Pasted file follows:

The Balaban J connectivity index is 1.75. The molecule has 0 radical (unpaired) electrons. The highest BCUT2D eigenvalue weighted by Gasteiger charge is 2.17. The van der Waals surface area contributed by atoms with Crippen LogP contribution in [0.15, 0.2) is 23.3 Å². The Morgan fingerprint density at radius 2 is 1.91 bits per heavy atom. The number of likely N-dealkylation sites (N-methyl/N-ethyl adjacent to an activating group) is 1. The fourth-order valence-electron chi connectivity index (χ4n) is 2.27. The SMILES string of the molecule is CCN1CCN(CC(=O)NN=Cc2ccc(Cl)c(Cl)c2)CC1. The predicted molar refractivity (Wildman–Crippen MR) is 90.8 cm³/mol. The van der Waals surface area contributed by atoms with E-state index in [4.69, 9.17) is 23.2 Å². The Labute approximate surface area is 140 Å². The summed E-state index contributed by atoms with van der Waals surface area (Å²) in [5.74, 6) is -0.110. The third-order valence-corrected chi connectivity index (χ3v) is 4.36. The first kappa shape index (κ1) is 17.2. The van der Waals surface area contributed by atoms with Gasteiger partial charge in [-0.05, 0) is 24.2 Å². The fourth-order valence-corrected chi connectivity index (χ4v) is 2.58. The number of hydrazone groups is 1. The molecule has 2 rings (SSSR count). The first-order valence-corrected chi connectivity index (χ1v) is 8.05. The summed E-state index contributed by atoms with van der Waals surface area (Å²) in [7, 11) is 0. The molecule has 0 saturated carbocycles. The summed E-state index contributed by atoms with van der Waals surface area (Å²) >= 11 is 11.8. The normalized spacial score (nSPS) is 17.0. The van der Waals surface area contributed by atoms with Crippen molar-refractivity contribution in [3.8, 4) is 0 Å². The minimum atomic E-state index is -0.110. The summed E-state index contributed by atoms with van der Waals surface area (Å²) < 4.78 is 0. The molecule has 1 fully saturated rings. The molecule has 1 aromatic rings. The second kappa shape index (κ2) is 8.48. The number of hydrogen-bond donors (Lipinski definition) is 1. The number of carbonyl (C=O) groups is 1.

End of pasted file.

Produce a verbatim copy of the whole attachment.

The Balaban J connectivity index is 1.75. The molecule has 0 radical (unpaired) electrons. The highest BCUT2D eigenvalue weighted by Gasteiger charge is 2.17. The van der Waals surface area contributed by atoms with Crippen LogP contribution in [0.15, 0.2) is 23.3 Å². The Morgan fingerprint density at radius 2 is 1.91 bits per heavy atom. The number of likely N-dealkylation sites (N-methyl/N-ethyl adjacent to an activating group) is 1. The fourth-order valence-electron chi connectivity index (χ4n) is 2.27. The SMILES string of the molecule is CCN1CCN(CC(=O)NN=Cc2ccc(Cl)c(Cl)c2)CC1. The predicted molar refractivity (Wildman–Crippen MR) is 90.8 cm³/mol. The van der Waals surface area contributed by atoms with E-state index in [4.69, 9.17) is 23.2 Å². The Labute approximate surface area is 140 Å². The summed E-state index contributed by atoms with van der Waals surface area (Å²) in [5.74, 6) is -0.110. The third-order valence-corrected chi connectivity index (χ3v) is 4.36. The first kappa shape index (κ1) is 17.2. The van der Waals surface area contributed by atoms with Gasteiger partial charge in [-0.05, 0) is 24.2 Å². The fourth-order valence-corrected chi connectivity index (χ4v) is 2.58. The number of hydrazone groups is 1. The molecule has 2 rings (SSSR count). The first-order valence-corrected chi connectivity index (χ1v) is 8.05. The summed E-state index contributed by atoms with van der Waals surface area (Å²) in [7, 11) is 0. The molecule has 0 saturated carbocycles. The summed E-state index contributed by atoms with van der Waals surface area (Å²) >= 11 is 11.8. The normalized spacial score (nSPS) is 17.0. The van der Waals surface area contributed by atoms with Crippen molar-refractivity contribution in [3.8, 4) is 0 Å². The minimum atomic E-state index is -0.110. The summed E-state index contributed by atoms with van der Waals surface area (Å²) < 4.78 is 0. The molecule has 1 fully saturated rings. The molecule has 1 aromatic rings. The second kappa shape index (κ2) is 8.48. The number of hydrogen-bond donors (Lipinski definition) is 1. The number of carbonyl (C=O) groups is 1.